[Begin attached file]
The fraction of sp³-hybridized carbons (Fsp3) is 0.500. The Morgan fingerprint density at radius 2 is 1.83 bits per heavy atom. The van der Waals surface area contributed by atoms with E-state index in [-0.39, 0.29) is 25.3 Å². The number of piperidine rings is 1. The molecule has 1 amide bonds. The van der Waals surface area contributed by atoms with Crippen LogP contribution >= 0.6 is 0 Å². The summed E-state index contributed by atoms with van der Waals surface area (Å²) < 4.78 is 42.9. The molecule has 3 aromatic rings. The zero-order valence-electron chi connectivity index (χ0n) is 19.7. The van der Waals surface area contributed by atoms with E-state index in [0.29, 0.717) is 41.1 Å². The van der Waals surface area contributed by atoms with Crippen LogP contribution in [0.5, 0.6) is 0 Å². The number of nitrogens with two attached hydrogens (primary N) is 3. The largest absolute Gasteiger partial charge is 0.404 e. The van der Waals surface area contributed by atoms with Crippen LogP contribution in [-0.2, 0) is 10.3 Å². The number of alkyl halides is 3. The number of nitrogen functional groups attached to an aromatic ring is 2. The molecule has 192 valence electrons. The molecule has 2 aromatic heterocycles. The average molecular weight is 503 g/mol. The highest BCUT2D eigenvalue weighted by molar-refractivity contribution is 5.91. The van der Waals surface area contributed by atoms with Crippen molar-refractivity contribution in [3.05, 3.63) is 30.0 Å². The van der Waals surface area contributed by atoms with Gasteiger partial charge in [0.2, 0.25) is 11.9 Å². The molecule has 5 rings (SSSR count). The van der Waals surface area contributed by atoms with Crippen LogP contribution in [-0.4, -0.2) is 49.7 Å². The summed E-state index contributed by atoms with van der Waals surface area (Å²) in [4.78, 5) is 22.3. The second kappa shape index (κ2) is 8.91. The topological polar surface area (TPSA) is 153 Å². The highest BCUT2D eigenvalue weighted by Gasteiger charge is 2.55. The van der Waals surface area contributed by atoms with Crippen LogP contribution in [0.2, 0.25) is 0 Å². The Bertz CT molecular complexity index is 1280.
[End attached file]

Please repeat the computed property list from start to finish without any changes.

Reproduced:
The fraction of sp³-hybridized carbons (Fsp3) is 0.500. The Morgan fingerprint density at radius 2 is 1.83 bits per heavy atom. The van der Waals surface area contributed by atoms with E-state index in [-0.39, 0.29) is 25.3 Å². The number of piperidine rings is 1. The molecule has 1 amide bonds. The van der Waals surface area contributed by atoms with Crippen LogP contribution >= 0.6 is 0 Å². The summed E-state index contributed by atoms with van der Waals surface area (Å²) < 4.78 is 42.9. The molecule has 3 aromatic rings. The zero-order valence-electron chi connectivity index (χ0n) is 19.7. The van der Waals surface area contributed by atoms with E-state index in [0.29, 0.717) is 41.1 Å². The van der Waals surface area contributed by atoms with Crippen LogP contribution in [0.5, 0.6) is 0 Å². The number of nitrogens with two attached hydrogens (primary N) is 3. The largest absolute Gasteiger partial charge is 0.404 e. The van der Waals surface area contributed by atoms with Crippen LogP contribution in [-0.2, 0) is 10.3 Å². The number of alkyl halides is 3. The number of nitrogen functional groups attached to an aromatic ring is 2. The molecule has 192 valence electrons. The molecule has 2 aromatic heterocycles. The average molecular weight is 503 g/mol. The highest BCUT2D eigenvalue weighted by molar-refractivity contribution is 5.91. The van der Waals surface area contributed by atoms with Crippen molar-refractivity contribution in [3.05, 3.63) is 30.0 Å². The van der Waals surface area contributed by atoms with Gasteiger partial charge in [0.2, 0.25) is 11.9 Å². The molecule has 5 rings (SSSR count). The van der Waals surface area contributed by atoms with Crippen LogP contribution in [-0.4, -0.2) is 49.7 Å². The summed E-state index contributed by atoms with van der Waals surface area (Å²) in [4.78, 5) is 22.3. The second kappa shape index (κ2) is 8.91. The topological polar surface area (TPSA) is 153 Å². The highest BCUT2D eigenvalue weighted by Gasteiger charge is 2.55. The van der Waals surface area contributed by atoms with Crippen LogP contribution in [0.2, 0.25) is 0 Å². The Bertz CT molecular complexity index is 1280.